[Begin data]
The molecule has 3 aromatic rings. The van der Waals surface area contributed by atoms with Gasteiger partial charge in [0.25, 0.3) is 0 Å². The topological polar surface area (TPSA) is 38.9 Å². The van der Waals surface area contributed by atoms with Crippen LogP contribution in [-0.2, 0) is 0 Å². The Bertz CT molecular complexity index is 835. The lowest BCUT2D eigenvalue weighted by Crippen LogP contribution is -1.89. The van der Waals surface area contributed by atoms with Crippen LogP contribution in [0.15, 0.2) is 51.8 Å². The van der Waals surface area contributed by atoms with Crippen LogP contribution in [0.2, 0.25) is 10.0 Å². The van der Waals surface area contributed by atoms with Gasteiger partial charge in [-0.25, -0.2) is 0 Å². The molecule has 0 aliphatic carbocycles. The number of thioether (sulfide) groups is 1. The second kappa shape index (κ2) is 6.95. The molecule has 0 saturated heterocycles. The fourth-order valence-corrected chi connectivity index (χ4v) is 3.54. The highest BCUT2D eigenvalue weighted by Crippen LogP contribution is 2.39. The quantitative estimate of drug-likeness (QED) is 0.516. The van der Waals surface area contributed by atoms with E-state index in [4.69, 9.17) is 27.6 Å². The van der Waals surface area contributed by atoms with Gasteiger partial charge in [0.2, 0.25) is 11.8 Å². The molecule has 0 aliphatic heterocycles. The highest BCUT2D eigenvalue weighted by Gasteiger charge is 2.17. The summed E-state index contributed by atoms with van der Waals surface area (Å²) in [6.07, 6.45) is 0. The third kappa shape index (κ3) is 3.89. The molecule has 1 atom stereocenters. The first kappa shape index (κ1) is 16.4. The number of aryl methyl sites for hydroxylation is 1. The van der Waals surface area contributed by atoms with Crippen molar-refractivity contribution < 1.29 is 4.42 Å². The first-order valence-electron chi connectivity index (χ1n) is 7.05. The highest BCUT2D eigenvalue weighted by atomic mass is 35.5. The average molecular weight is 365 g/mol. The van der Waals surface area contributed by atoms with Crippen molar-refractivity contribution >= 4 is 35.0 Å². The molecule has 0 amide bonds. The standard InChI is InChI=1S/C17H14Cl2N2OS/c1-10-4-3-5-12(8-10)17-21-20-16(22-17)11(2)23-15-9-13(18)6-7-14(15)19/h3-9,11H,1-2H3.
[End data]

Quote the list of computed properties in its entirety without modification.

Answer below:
The molecule has 3 aromatic rings. The van der Waals surface area contributed by atoms with Gasteiger partial charge in [0.25, 0.3) is 0 Å². The topological polar surface area (TPSA) is 38.9 Å². The van der Waals surface area contributed by atoms with Crippen LogP contribution in [-0.2, 0) is 0 Å². The Bertz CT molecular complexity index is 835. The lowest BCUT2D eigenvalue weighted by Crippen LogP contribution is -1.89. The van der Waals surface area contributed by atoms with Crippen LogP contribution in [0.15, 0.2) is 51.8 Å². The van der Waals surface area contributed by atoms with Crippen LogP contribution in [0.2, 0.25) is 10.0 Å². The van der Waals surface area contributed by atoms with Gasteiger partial charge in [-0.25, -0.2) is 0 Å². The molecule has 0 aliphatic carbocycles. The number of thioether (sulfide) groups is 1. The second kappa shape index (κ2) is 6.95. The molecule has 0 saturated heterocycles. The fourth-order valence-corrected chi connectivity index (χ4v) is 3.54. The highest BCUT2D eigenvalue weighted by Crippen LogP contribution is 2.39. The quantitative estimate of drug-likeness (QED) is 0.516. The van der Waals surface area contributed by atoms with E-state index in [4.69, 9.17) is 27.6 Å². The van der Waals surface area contributed by atoms with Gasteiger partial charge in [0.2, 0.25) is 11.8 Å². The molecule has 0 aliphatic heterocycles. The highest BCUT2D eigenvalue weighted by Gasteiger charge is 2.17. The summed E-state index contributed by atoms with van der Waals surface area (Å²) in [6.07, 6.45) is 0. The third kappa shape index (κ3) is 3.89. The molecule has 1 atom stereocenters. The first kappa shape index (κ1) is 16.4. The number of aryl methyl sites for hydroxylation is 1. The van der Waals surface area contributed by atoms with Crippen molar-refractivity contribution < 1.29 is 4.42 Å². The first-order valence-electron chi connectivity index (χ1n) is 7.05. The highest BCUT2D eigenvalue weighted by atomic mass is 35.5. The average molecular weight is 365 g/mol. The van der Waals surface area contributed by atoms with Crippen molar-refractivity contribution >= 4 is 35.0 Å². The molecule has 0 amide bonds. The standard InChI is InChI=1S/C17H14Cl2N2OS/c1-10-4-3-5-12(8-10)17-21-20-16(22-17)11(2)23-15-9-13(18)6-7-14(15)19/h3-9,11H,1-2H3.